Stolen Lives: Twenty Years In A Desert Jail
By Malika Oufkir and Michele Fitoussi, Hyperion, NY, 2001, 291 pages.
Review by Hans Sherrer
Although not apparent from its title, Stolen Lives is Malika Oufkir's
autobiography, and what a story she has to tell. Born into Morocco's upper
crust, she lived the life of luxury the first 19 years of her life. She then
lived her next 19 years as an innocent person imprisoned under conditions
that were at times so horrific they challenge comprehension by the
Born in 1953, Malika Oufkir was the eldest daughter of Moroccan General
Muhammad Oufkir. When she was five, Morocco's King exercised his royal
prerogative and adopted her as his daughter. She then lived in luxury and
privilege as a royal princess until she was 16, when the King acceded to her
wish to return to her birth family. She matured to have the looks and figure
of a movie star and she aspired to be an actress. As the head of the
country's military and security forces, as well as the King's closest aide,
Malika's father was the second most powerful man in Morocco. Disillusioned
with aspects of the King's rule, in August 1972 her father orchestrated a
failed coup attempt to dispose the King. After he was executed along with his
confederates, Malika, her mother and three sisters, her two brothers, the
youngest of whom was three, and two female attendants were arrested and
imprisoned. Their crime: they were the immediate family members of General
Oufkir, considered by many Moroccans a national hero. Confined in a variety
of prisons and detention facilities, they were not released for almost
In graphic detail that makes the Turkish prisons described in Billy Hayes'
Midnight Express seem like health spas, Malika relates how her family was
eventually reduced to the point that they eagerly ate mouse droppings to
supplement their meager food rations. To attract the King's attention to
their plight, at one time they went on a hunger strike, and at another time
they sent him a petition signed in their own blood. The only effect their
pleas had was a worsening of their living conditions.
Those conditions were at their worst during the ten years they spent at the
Bir-Jid prisons. Split into groups so they could fit into four adjoining
cells, the nine members of the Oufkir clan were isolated in those cells and
not allowed to see anyone in the other cells for eight and a half years.
Although they could talk with one another through the walls, they were
prohibited from having books, magazines, letters, visitors, or anything else
from the outside world that might comfort them or provide them with hope.
However, their jailers did nothing to prevent their torment by periodic
infestations of swallows, mosquitoes, cockroaches, fleas, mice, scorpions,
rats and crickets.
By November 1986 several of the ragged band had reached such a point of
despair that they tried to commit suicide during what they came to call the
"Night of the long knives." When the prison commandant was inspecting the
condition of Malika's oldest brother after his failed suicide attempt, he was
overheard to say, "They are going to die. All of them. And they will be
buried here. We'll just wait as long as we have to. Those are our orders."
After none of the captives died from their injuries, they were galvanized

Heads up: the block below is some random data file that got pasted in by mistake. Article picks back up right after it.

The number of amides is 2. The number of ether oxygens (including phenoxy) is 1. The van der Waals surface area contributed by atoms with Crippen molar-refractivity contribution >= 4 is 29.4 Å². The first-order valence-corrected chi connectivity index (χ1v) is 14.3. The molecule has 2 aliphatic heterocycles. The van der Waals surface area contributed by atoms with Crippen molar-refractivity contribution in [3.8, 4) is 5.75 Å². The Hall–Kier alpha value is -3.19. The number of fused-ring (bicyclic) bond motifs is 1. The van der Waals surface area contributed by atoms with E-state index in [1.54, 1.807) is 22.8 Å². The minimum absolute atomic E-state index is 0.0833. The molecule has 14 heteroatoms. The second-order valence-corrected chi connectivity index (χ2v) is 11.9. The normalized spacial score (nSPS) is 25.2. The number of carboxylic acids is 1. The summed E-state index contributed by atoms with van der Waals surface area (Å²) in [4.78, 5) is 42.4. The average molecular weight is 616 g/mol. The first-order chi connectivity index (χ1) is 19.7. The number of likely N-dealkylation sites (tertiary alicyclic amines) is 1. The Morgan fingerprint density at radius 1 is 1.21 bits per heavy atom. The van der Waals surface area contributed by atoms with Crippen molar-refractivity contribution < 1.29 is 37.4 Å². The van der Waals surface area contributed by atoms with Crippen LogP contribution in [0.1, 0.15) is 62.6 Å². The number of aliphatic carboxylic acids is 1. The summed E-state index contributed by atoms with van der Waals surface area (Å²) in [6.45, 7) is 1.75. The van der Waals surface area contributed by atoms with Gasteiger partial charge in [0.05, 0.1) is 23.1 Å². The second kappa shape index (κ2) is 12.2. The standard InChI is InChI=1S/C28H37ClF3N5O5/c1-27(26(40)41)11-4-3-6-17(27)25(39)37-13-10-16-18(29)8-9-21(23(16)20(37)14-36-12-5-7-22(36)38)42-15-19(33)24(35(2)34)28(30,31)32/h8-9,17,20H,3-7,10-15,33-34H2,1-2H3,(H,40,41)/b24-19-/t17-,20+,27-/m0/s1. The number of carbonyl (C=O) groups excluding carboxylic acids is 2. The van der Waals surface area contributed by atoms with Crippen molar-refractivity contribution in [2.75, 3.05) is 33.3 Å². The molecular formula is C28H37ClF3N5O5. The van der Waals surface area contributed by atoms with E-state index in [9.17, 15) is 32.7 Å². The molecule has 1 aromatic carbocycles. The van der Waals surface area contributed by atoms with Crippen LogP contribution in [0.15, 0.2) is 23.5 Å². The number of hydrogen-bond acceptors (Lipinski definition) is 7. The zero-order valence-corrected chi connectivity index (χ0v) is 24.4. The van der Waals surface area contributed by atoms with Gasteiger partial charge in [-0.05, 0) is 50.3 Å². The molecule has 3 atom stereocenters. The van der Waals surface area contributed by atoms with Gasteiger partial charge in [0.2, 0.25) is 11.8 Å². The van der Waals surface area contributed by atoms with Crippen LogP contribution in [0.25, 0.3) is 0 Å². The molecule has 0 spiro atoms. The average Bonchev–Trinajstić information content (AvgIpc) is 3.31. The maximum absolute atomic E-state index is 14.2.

into purposeful action by the commandant's comment. Although imprisoned for
another five years, it would have been forever if they hadn't been shaken out
of their passivity by realizing they could only save themselves by
engineering an escape from the Bir-Jid prison.
In April 1987, Malika and three others executed a bold escape from Bir-Jid
prison. Pursued by a nationwide manhunt, they were recaptured after five
days. However, while free they were able to alert the French government and
the world press that they were still alive. Worldwide attention to their case
and the deplorable conditions of their confinement contributed to the King
ordering their transfer to a more humane jail. Finally released in February
1991, the family was denied passports and kept under close government
surveillance for another five years. It wasn't until a month after her sister
Maria escaped to France in June 1996, that Malika was permitted to leave
Morocco, almost 24 years after being imprisoned in August 1972.
Malika Oufkir's ordeal is disturbingly relevant for Americans, and it serves
as an ominous warning. Events in the Untied States, particularly since the
releases of her family in 1991, makes her horrific story apropos to the
varying methods being used to methodically incarcerate many thousands of
innocent people in this country. In the 1990s, for example, thousands of
Cubans seeking political asylum in the U.S. were, and some still are,
imprisoned by the government for years without a trial, and thousands of
innocent foreign nationals who are in this country legally have languished in
prison, some for years, while they awaited or still await their forced
deportation. The injudicious treatment of these and thousands of other
innocent people throughout the U.S., and its impact on their lives are being
Although Stolen Lives would be a smashing good tale if it were fiction, it
is all the more compelling since it is true. The book has spent several
months on the LA Times Nonfiction Bookseller List, so it has proved its broad
Exceptionally well written, Malika's story comes alive in Stolen Lives. I
was captivated from its first pages, and I alternated between being
fascinated, disturbed and amused, sometimes on the same page. You can't ask
much more of a book than that it entertain and educate at the same time.